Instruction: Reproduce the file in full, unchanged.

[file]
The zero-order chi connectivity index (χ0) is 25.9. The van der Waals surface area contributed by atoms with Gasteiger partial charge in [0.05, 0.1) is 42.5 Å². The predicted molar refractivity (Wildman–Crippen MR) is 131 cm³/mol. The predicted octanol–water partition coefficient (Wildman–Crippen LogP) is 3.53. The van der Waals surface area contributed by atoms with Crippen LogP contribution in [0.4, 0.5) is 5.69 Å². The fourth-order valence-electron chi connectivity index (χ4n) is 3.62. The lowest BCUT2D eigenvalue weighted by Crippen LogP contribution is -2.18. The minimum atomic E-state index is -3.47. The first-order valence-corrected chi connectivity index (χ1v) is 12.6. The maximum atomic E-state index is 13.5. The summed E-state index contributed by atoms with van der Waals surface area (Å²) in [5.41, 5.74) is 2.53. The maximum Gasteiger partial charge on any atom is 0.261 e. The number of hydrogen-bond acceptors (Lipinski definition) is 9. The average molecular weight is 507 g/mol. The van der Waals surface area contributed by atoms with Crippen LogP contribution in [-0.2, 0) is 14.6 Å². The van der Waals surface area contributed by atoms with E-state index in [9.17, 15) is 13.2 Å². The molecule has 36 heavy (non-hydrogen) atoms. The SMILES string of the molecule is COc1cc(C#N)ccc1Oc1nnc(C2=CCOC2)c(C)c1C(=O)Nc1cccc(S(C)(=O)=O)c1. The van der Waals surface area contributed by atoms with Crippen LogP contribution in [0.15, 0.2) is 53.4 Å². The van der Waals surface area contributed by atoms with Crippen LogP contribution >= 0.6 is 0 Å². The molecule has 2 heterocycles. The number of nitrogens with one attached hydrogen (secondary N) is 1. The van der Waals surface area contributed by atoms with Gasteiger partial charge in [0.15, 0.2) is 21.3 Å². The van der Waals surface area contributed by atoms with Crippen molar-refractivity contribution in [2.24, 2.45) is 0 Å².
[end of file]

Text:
The zero-order chi connectivity index (χ0) is 25.9. The van der Waals surface area contributed by atoms with Gasteiger partial charge in [0.05, 0.1) is 42.5 Å². The predicted molar refractivity (Wildman–Crippen MR) is 131 cm³/mol. The predicted octanol–water partition coefficient (Wildman–Crippen LogP) is 3.53. The van der Waals surface area contributed by atoms with Crippen LogP contribution in [0.4, 0.5) is 5.69 Å². The fourth-order valence-electron chi connectivity index (χ4n) is 3.62. The lowest BCUT2D eigenvalue weighted by Crippen LogP contribution is -2.18. The minimum atomic E-state index is -3.47. The first-order valence-corrected chi connectivity index (χ1v) is 12.6. The maximum atomic E-state index is 13.5. The summed E-state index contributed by atoms with van der Waals surface area (Å²) in [5.41, 5.74) is 2.53. The maximum Gasteiger partial charge on any atom is 0.261 e. The number of hydrogen-bond acceptors (Lipinski definition) is 9. The average molecular weight is 507 g/mol. The van der Waals surface area contributed by atoms with Crippen LogP contribution in [-0.2, 0) is 14.6 Å². The van der Waals surface area contributed by atoms with E-state index in [9.17, 15) is 13.2 Å². The molecule has 36 heavy (non-hydrogen) atoms. The SMILES string of the molecule is COc1cc(C#N)ccc1Oc1nnc(C2=CCOC2)c(C)c1C(=O)Nc1cccc(S(C)(=O)=O)c1. The van der Waals surface area contributed by atoms with Crippen LogP contribution in [0.15, 0.2) is 53.4 Å². The van der Waals surface area contributed by atoms with Crippen LogP contribution >= 0.6 is 0 Å². The molecule has 2 heterocycles. The number of nitrogens with one attached hydrogen (secondary N) is 1. The van der Waals surface area contributed by atoms with Gasteiger partial charge in [0.15, 0.2) is 21.3 Å². The van der Waals surface area contributed by atoms with Crippen molar-refractivity contribution in [2.24, 2.45) is 0 Å².